A drug-free placebo pill prevents migraines in children and teens just as well as most headache medicines, according to a new study.
Researchers, whose study was published in JAMA Pediatrics, found that only two drugs known to help migraine-plagued adults reduced the frequency of children’s headaches better than a placebo. Even in those cases the effect was small – a difference of less than one headache per month compared to the dummy pills.
According to data from the Cleveland Clinic, about 2 per cent of young children and 7 to 10 per cent of older children and teenagers up to age 15 get migraines.
No drugs have been rigorously tested and approved for preventing migraines in children, so doctors have to rely on medicine for adults, experts said.
“All the drugs in our analysis have been found effective in adults with migraine headaches, but few were beneficial among children,” wrote study leader Jeffrey Jackson from the medical College of Wisconsin in Milwaukee, and colleagues.
“This suggests there may be something different about pediatric migraines or that the response to treatment differs between children and adults.”
In the study, Jackson and his colleagues looked at 21 trials comparing headache drugs to each other or to placebos. They found that only topiramate (marketed as Topamax) and trazodone (Oleptro and Desyrel) significantly reduced the frequency of headaches in children and teens who got regular migraines.
Other adult headache prevention medicines, including flunarizine, propanolol and valproate, were of no help.
“Parents should be aware that our medication choices aren’t as good as they should be,” said Jennifer Bickel, a neurologist and headache specialist at Children’s Mercy Hospitals and Clinics in Kansas City, Miss., who was not part of the study.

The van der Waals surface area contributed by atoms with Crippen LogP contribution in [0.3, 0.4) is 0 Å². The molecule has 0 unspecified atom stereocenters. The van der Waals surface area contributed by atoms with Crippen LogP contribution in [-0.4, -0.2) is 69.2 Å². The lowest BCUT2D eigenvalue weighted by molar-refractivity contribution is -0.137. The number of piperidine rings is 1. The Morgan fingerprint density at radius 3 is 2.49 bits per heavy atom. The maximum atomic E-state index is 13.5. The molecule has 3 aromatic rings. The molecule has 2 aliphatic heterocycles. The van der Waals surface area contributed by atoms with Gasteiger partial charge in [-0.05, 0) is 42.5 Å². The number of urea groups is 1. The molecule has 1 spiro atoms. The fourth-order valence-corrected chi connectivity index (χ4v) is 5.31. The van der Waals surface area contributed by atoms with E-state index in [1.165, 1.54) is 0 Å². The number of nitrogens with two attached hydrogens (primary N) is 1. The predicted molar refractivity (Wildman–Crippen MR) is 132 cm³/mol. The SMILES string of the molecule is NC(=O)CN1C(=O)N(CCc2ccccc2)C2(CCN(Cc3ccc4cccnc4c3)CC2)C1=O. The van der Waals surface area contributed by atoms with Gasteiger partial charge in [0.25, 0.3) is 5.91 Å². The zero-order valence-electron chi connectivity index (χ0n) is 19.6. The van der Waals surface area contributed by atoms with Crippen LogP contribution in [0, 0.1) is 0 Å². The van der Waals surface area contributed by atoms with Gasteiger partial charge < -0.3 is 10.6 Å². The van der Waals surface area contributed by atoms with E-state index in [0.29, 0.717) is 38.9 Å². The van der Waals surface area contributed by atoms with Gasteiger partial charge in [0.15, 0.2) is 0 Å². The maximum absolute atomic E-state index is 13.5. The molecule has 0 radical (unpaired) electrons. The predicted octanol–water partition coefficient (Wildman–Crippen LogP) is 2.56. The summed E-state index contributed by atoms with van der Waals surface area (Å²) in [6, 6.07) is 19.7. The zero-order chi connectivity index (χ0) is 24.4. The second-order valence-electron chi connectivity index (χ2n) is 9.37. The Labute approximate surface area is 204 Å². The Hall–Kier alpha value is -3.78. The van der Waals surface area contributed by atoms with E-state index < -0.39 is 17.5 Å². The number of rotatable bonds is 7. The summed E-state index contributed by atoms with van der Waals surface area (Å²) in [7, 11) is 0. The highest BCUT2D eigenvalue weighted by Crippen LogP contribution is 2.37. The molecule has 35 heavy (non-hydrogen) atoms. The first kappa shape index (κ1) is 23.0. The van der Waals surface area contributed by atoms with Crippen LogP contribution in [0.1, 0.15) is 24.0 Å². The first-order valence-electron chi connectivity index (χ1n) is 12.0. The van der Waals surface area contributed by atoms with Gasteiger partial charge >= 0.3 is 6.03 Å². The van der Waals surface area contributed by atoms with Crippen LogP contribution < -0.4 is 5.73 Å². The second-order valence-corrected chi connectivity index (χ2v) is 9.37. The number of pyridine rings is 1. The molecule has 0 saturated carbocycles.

Placebo pills alone led to a drop in children’s headache frequency from between five and six headaches per month to three per month, which might have to do with the effect of seeing a doctor and being reassured the pain isn’t due to anything serious, Bickel said.
She said there is the least research on the 1 per cent of children who are most severely affected by migraines, those with chronic daily headaches.
For those youth, “we don’t have any evidence to suggest that the medications are enough,” she said.
According to a report from the U.S. Food and Drug Administration published in the same issue of the journal, two drugs – almotriptan malate (Axert) and rizatriptan benzoate (Maxalt) – are approved to treat, but not prevent, headaches in children and teens.
For children who get headaches once a week or less, Bickel said the pain can be treated with over-the-counter painkillers, or even just wait it out in a quiet place.